Schools for Gypsy Children
We believe that education is the key to transforming communities and reducing poverty, suffering, and injustice.
Imagine, for a moment, not being able to read or write. A newspaper is just a jumble of foreign shapes and symbols and the word of God, indecipherable. Instead of the excitement of learning something new, printed words bring only confusion, frustration, and shame.
This is the daily reality for 95 percent of Gypsy people, and one that Pastor Ruslan Surmay and his wife, Iryna, are working tirelessly to change. The Surmays (who are themselves Gypsies) hold lessons twice a week at their church, in the Gypsy village of Perechyn. Ruslan believes that, by teaching the basics of reading and writing, the socially isolated and impoverished Gypsy peoples will have a better opportunity for a brighter future.
Ruslan has known the importance of literacy to the future and dignity of the Gypsy peoples for a long time. Having grown up in an orphanage that gave him an education, teaching the alphabet and grammar was always a top priority for this, his first church plant. Eight years ago, before HART partnered with him, Ruslan was teaching out of his home and using a Bible and old newspapers to teach children to read and write.
The church building in Perechyn is one of six Gypsy schools HART has helped organize in Ukraine.
The grammar classes taught there are an integral part of both Bible studies and church life, Iryna explains. Typically, classes comprise about 15 children aged 9 to 15. During the Bible study hour, attendees get a chance to both deepen their knowledge of the Word of God and practice reading.
According to Ruslan, enabling Gypsies to read the Bible is the most important impact these schools have. “At the very beginning of this ministry, I was driven by the idea that my people will one day read the Bible themselves,” says Ruslan. “I always believed that if they could do so, nothing could lead them astray.” Ruslan has even begun translating the Bible into the Gypsy’s “Roma” language.
“The school has completely changed my life and my outlook,” says 18-year-old Angelina. “After two years at church school, I’ve decided that I would never go begging on the streets again.” Today, Angelina is a second-year college student and future seamstress and planning to serve God with her new skills. Learning the alphabet represents a marked change in the direction of Gypsy culture. For generations, illiteracy has kept Gypsy communities trapped in poverty and social isolation. Children old enough to go to school often didn’t because they’re required to care for their many younger siblings.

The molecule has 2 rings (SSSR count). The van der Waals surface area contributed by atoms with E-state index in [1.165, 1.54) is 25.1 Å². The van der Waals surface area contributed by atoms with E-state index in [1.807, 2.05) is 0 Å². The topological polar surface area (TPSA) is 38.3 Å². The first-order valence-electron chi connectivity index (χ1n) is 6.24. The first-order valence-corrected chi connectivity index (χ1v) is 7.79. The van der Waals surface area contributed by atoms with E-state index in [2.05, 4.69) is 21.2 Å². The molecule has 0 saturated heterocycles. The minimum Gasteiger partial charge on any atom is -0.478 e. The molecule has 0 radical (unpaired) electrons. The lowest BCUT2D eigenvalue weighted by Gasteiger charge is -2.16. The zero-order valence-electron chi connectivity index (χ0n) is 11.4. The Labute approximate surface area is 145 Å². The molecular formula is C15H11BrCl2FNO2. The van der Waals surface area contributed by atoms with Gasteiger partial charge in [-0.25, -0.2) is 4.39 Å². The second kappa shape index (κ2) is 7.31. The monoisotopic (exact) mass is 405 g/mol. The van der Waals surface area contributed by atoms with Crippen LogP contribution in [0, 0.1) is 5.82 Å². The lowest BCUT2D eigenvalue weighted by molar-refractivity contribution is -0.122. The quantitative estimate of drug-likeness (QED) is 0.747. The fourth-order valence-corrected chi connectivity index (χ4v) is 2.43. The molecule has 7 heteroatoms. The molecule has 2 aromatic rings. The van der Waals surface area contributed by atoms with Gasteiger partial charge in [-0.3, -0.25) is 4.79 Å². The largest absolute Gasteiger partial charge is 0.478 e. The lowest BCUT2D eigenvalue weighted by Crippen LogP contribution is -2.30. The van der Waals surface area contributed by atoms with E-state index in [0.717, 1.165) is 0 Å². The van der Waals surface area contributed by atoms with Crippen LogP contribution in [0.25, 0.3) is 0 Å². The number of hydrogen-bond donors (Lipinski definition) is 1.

Those that want to attend typically can’t because their parents haven’t the means to purchase clothing and school supplies. Most Gypsies are often unwilling to send their children because Gypsies are stigmatized in Ukrainian society. These children are regularly bullied for their ethnicity, traditions, and lifestyles.
So what do these children usually do instead of attending school? They take the next step in the Gypsy life cycle—early marriage, often between the ages of 12 and 14—and start having their own families. This vicious cycle of uneducated parents producing children that also will be uneducated would continue if it weren’t for Christian pastors like Ruslan and organizations like HART.
“Not too long ago, we didn’t have any Gypsy children who would attend public schools,” says Ruslan. “Today, around 40 percent of those who attend our church classes now also attend public schools. No Gypsy children attend the public schools without coming to our church school first. We prepare and train them to excel and keep up with the other kids,” says Ruslan. “They no longer feel like outsiders in the public schools.”
“I always wanted to be smart,” says 11-year-old Sasha. “Playing with my Ukrainian friends, I was ashamed that they could read, and I couldn’t. The worst was to see a boy younger than me making fun of my ignorance.” Today, Sasha is attending Ruslan’s church school and has dreams of going to university.
The school, which functions as a part of church ministry, has quickly become a powerful evangelizing tool. Almost all the children who attend the Gypsy school in Perechyn village also attend Pastor Ruslan’s church. Moreover, the children’s parents get a positive image of the church by seeing the results of its social ministry. Many of these parents now come to church with their children.
Twelve-year-old Samir has been attending church school for three years now and is gaining confidence in his skills. “My mom doesn’t know how to read and write,” he says. “She was very impressed when she first heard me reading. Maybe, one day I will teach her, too.”
Thanks to the seeds sown in faith by Pastor Ruslan and the prayers and generous donations of HART supporters, these Gypsy children and young adults have a more hopeful future. These schools give young people a priceless chance to learn a trade or a profession, find a job, and become successful.
Each child educated is one less trapped by poverty and one more that can begin a new cycle of raising up their own educated children.
“Thanks to church school, I can study the Bible and read it to my own children,” says Iryna, 23. “This year, I’ve graduated from college and now plan to get a job.”
“A few years ago, we couldn’t even dream of such progress,” Ruslan admits.
“Today, we have courage and motivation, thanks to HART’s precious support.”
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